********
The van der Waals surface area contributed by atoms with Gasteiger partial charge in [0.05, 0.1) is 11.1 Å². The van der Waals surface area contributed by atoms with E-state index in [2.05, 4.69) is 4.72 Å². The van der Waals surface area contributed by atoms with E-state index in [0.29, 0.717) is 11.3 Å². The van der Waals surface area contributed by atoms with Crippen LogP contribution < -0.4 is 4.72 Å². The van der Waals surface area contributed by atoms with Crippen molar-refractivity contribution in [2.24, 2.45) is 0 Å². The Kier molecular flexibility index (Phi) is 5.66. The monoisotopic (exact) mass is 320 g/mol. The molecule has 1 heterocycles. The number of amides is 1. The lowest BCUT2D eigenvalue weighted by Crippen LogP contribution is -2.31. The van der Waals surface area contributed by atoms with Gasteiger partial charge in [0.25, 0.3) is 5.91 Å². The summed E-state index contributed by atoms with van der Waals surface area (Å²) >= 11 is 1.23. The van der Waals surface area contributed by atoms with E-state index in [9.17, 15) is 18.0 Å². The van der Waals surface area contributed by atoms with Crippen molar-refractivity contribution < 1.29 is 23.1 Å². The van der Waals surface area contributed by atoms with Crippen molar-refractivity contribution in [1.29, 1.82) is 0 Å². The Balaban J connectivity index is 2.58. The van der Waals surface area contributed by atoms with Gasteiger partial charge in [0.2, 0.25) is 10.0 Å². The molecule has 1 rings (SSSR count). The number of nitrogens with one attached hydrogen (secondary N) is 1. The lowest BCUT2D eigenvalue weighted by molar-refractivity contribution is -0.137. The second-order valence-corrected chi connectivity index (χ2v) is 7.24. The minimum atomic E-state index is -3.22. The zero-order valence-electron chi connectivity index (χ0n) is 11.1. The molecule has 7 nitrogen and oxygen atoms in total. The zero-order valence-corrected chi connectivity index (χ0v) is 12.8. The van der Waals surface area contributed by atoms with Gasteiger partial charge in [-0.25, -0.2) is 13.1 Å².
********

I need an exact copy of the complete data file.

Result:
The van der Waals surface area contributed by atoms with Gasteiger partial charge in [0.05, 0.1) is 11.1 Å². The van der Waals surface area contributed by atoms with E-state index in [2.05, 4.69) is 4.72 Å². The van der Waals surface area contributed by atoms with E-state index in [0.29, 0.717) is 11.3 Å². The van der Waals surface area contributed by atoms with Crippen LogP contribution < -0.4 is 4.72 Å². The van der Waals surface area contributed by atoms with Crippen molar-refractivity contribution in [2.24, 2.45) is 0 Å². The Kier molecular flexibility index (Phi) is 5.66. The monoisotopic (exact) mass is 320 g/mol. The molecule has 1 heterocycles. The number of amides is 1. The lowest BCUT2D eigenvalue weighted by Crippen LogP contribution is -2.31. The van der Waals surface area contributed by atoms with Gasteiger partial charge in [0.25, 0.3) is 5.91 Å². The summed E-state index contributed by atoms with van der Waals surface area (Å²) >= 11 is 1.23. The van der Waals surface area contributed by atoms with E-state index in [9.17, 15) is 18.0 Å². The van der Waals surface area contributed by atoms with Crippen molar-refractivity contribution < 1.29 is 23.1 Å². The van der Waals surface area contributed by atoms with Crippen molar-refractivity contribution in [1.29, 1.82) is 0 Å². The Balaban J connectivity index is 2.58. The van der Waals surface area contributed by atoms with Gasteiger partial charge in [0.2, 0.25) is 10.0 Å². The molecule has 1 rings (SSSR count). The number of nitrogens with one attached hydrogen (secondary N) is 1. The lowest BCUT2D eigenvalue weighted by molar-refractivity contribution is -0.137. The second-order valence-corrected chi connectivity index (χ2v) is 7.24. The minimum atomic E-state index is -3.22. The zero-order valence-electron chi connectivity index (χ0n) is 11.1. The molecule has 7 nitrogen and oxygen atoms in total. The zero-order valence-corrected chi connectivity index (χ0v) is 12.8. The van der Waals surface area contributed by atoms with Gasteiger partial charge in [-0.25, -0.2) is 13.1 Å².